Doniphan Defies Orders to Shoot Mormons

The man who refused orders to shoot Mormon leaders during Missouri’s "Mormon War" figures prominently in several military endeavors — and led as many as 10 Daviess Countians in battle against Mexico in 1846. He was also the legislator who introduced the bill to carve Daviess and Caldwell counties out of Ray County. Meet Alexander Doniphan, one of the men who made a difference while living in Northwest Missouri.

The man who refused orders to shoot Mormon leaders during Missouri’s "Mormon War" figures prominently in several military endeavors — and led as many as 10 Daviess Countians in battle against Mexico in 1846. He was also the legislator who introduced the bill to carve Daviess and Caldwell counties out of Ray County. Meet Alexander Doniphan, one of the men who made a difference while living in Northwest Missouri.

Alexander William Doniphan was born on July 9, 1808, in Mason County, Ky. His father, Joseph Doniphan, was the first school teacher in Kentucky. Alexander’s mother was Anne Smith from Virginia. Joseph died in 1813 leaving wife and children of which Alexander was the youngest. Alexander was raised by his older brother, George, at Augusta, Ky.

Alexander was educated by Irishman Richard Keene and later went to a local Methodist Colege to the age of 19. He was licensed to practice law in Kentucky and Ohio in 1829 and moved to Missouri in March, 1830, and then to Liberty, Mo, in 1833.

Doniphan became a criminal defense lawyer and assisted at nearly all important criminal cases in Northwest Missouri in those early years. Clay County citizens sent Doniphan, a Whig, to the state legislature in 1836, 1840 and 1854. On Nov. 29, 1836, Rep. Doniphan introduced a bill to the Missouri House of Representatives to create two new counties, Caldwell and Daviess out of the northern part of Ray County. The proposal became law on Dec. 26, 1836.

In October, 1838, Brigadier Gen. Doniphan was ordered by the Missouri Governor to help drive the Mormons from Missouri. He proceeded to Far West in Caldwell County, arriving with his command on Oct. 31. The total state forces were about 3,000 men, including five divisions. They faced Mormon militia of about 1,100 men commanded by Col. George Hinkel. Gen. Doniphan refused orders from Major General Samuel D. Lucas to shoot the Mormon leaders held on Nov. 2, 1838.

In Daviess County General Robert Wilson captured Adam-ondi-Ahman without a fight on Nov. 8. The 63 Mormon leaders were held until Nov. 28 when all but 10 were released. Of these two were later released; the remaining eight escaped to Illinois. General Doniphan was in charge of the legal defense of the Mormon leaders.

When Mexico declared war on the United States in 1846, General Doniphan assisted in getting men to enlist. The men in this newly formed unit, the 1st Mounted Missouri Volunteers (856 men), elected Doniphan as unit commander. The unit drilled at Fort Leavenworth with their personal weapons and animals and were clad in buckskins. The unit started west on June 29, 1846, under the command of General Kearney.

Col. Doniphan was placed as Accounting Governor of the New Mexico Territory. In November, 1846, Col. Doniphan was ordered to subdue the Navajos and a treaty was soon signed. In December, Mexican General Ponce de Leon, in charge of 1,300 troops, ordered Col. Doniphan to surrender his men. Doniphan gave no quarter in the Mexican charge and a battle about 35 miles north of El Paso lasted for about 30 minutes. The Mexicans lost 71 killed with 151 wounded. Col. Doniphan captured all the Mexicans’ supplies and baggage and had only eight men wounded, none killed. Col. Doniphan went on to take El Paso on Dec. 27, 1846.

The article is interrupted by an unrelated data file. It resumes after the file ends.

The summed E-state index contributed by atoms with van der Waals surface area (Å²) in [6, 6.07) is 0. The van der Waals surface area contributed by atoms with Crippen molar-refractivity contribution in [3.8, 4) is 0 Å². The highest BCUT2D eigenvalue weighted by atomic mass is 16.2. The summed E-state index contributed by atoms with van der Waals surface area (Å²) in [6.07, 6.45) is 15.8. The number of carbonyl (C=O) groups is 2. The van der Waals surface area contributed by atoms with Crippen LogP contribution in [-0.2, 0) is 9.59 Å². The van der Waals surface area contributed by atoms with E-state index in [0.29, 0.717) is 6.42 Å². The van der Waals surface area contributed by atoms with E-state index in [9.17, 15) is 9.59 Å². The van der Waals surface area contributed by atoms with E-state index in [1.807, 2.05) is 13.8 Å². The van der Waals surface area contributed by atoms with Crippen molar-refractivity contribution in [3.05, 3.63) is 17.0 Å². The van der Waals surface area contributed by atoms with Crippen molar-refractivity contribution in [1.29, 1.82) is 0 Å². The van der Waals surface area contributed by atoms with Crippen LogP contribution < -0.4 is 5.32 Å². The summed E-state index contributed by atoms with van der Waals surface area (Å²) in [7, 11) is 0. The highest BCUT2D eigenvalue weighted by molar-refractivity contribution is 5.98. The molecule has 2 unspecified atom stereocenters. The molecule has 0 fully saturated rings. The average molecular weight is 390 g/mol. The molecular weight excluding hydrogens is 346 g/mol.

On Jan. 18, 1847, Col. Doniphan, helped by an artillery battalion which arrived from Santa Fe, started south toward Chihuahua with 1,200 men including armed teamsters. On Feb. 28, 1847, the united charged Governor Trias at Sacramento. The Mexican force of 4,000 men were behind earthworks on an elevated position. The battle lasted 3-1/2 hours. A total of 304 Mexicans were killed and 500 captured. Doniphan had 12 men shot of which four died. The city of Chihuahua (population 40,000) surrendered to Col. Doniphan on March 2, 1847.

The unit went on to take Durango, Saltillo and Monterey. Near Matamoras the unit was divided; 700 men were sent by ship to New Orleans and the remainder journeyed by land with the horses. The men got their first pay in June at New Orleans, marking the end of their enlistment. The troops returned to St. Louis to celebrate the Fourth of July — after traveling 4,000 miles with the loss of less than 100 men, mostly by disease.

Daviess County furnished 10 men in this fighting unit. These were Major S.P. Cox, Capt. Benjamin Salmon, Capt. Merridith Morris, Capt. John W. Sheets, Thomas J. Larthen, Jack Edwards, Nathaniel Blakeley, Jno B. Comer, Mr. Stokes and Mr. English. Both Stokes and Capt. Salmon died while in service.

Alexander Doniphan performed many other services to Missouri before his death on Aug. 8, 1887. He and his wife, Anne Smith from Virginia, are buried side by side at Liberty, Mo.

Researched from a biography written by Rollin J. Britton of Gallatin, dated Feb. 20, 1914.